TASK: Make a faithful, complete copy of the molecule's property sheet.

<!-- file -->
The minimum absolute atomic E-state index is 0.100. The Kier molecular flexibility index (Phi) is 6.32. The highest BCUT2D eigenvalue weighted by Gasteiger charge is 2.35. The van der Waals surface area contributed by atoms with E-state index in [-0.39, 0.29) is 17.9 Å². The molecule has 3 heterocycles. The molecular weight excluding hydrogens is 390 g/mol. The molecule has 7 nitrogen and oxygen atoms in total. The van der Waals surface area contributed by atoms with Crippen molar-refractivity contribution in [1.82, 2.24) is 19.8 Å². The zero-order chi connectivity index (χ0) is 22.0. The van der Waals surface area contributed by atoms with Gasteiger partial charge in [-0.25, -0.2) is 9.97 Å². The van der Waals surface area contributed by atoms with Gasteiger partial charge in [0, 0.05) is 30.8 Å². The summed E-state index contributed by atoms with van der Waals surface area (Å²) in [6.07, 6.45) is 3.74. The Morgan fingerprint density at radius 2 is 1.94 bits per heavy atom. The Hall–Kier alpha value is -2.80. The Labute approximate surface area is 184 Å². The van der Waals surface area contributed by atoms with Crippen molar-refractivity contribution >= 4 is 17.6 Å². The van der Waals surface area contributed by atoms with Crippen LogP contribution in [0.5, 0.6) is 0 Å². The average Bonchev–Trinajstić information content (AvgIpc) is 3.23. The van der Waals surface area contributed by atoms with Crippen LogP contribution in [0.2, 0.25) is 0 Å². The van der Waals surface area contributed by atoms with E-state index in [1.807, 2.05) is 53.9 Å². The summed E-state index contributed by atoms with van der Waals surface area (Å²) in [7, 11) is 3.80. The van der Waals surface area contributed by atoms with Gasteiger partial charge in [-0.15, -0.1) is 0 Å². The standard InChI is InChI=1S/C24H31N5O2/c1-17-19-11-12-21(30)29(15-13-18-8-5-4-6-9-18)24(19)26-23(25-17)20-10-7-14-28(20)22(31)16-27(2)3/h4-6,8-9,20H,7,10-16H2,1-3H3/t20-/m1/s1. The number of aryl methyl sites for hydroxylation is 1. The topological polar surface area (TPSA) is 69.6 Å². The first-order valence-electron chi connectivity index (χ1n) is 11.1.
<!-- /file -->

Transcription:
The minimum absolute atomic E-state index is 0.100. The Kier molecular flexibility index (Phi) is 6.32. The highest BCUT2D eigenvalue weighted by Gasteiger charge is 2.35. The van der Waals surface area contributed by atoms with E-state index in [-0.39, 0.29) is 17.9 Å². The molecule has 3 heterocycles. The molecular weight excluding hydrogens is 390 g/mol. The molecule has 7 nitrogen and oxygen atoms in total. The van der Waals surface area contributed by atoms with Crippen molar-refractivity contribution in [1.82, 2.24) is 19.8 Å². The zero-order chi connectivity index (χ0) is 22.0. The van der Waals surface area contributed by atoms with Gasteiger partial charge in [-0.25, -0.2) is 9.97 Å². The van der Waals surface area contributed by atoms with Gasteiger partial charge in [0, 0.05) is 30.8 Å². The summed E-state index contributed by atoms with van der Waals surface area (Å²) in [6.07, 6.45) is 3.74. The Morgan fingerprint density at radius 2 is 1.94 bits per heavy atom. The Hall–Kier alpha value is -2.80. The Labute approximate surface area is 184 Å². The van der Waals surface area contributed by atoms with Crippen molar-refractivity contribution >= 4 is 17.6 Å². The van der Waals surface area contributed by atoms with Crippen LogP contribution in [0.5, 0.6) is 0 Å². The average Bonchev–Trinajstić information content (AvgIpc) is 3.23. The van der Waals surface area contributed by atoms with Crippen LogP contribution in [0.2, 0.25) is 0 Å². The van der Waals surface area contributed by atoms with E-state index in [1.807, 2.05) is 53.9 Å². The summed E-state index contributed by atoms with van der Waals surface area (Å²) in [7, 11) is 3.80. The van der Waals surface area contributed by atoms with Gasteiger partial charge in [-0.15, -0.1) is 0 Å². The standard InChI is InChI=1S/C24H31N5O2/c1-17-19-11-12-21(30)29(15-13-18-8-5-4-6-9-18)24(19)26-23(25-17)20-10-7-14-28(20)22(31)16-27(2)3/h4-6,8-9,20H,7,10-16H2,1-3H3/t20-/m1/s1. The number of aryl methyl sites for hydroxylation is 1. The topological polar surface area (TPSA) is 69.6 Å². The first-order valence-electron chi connectivity index (χ1n) is 11.1.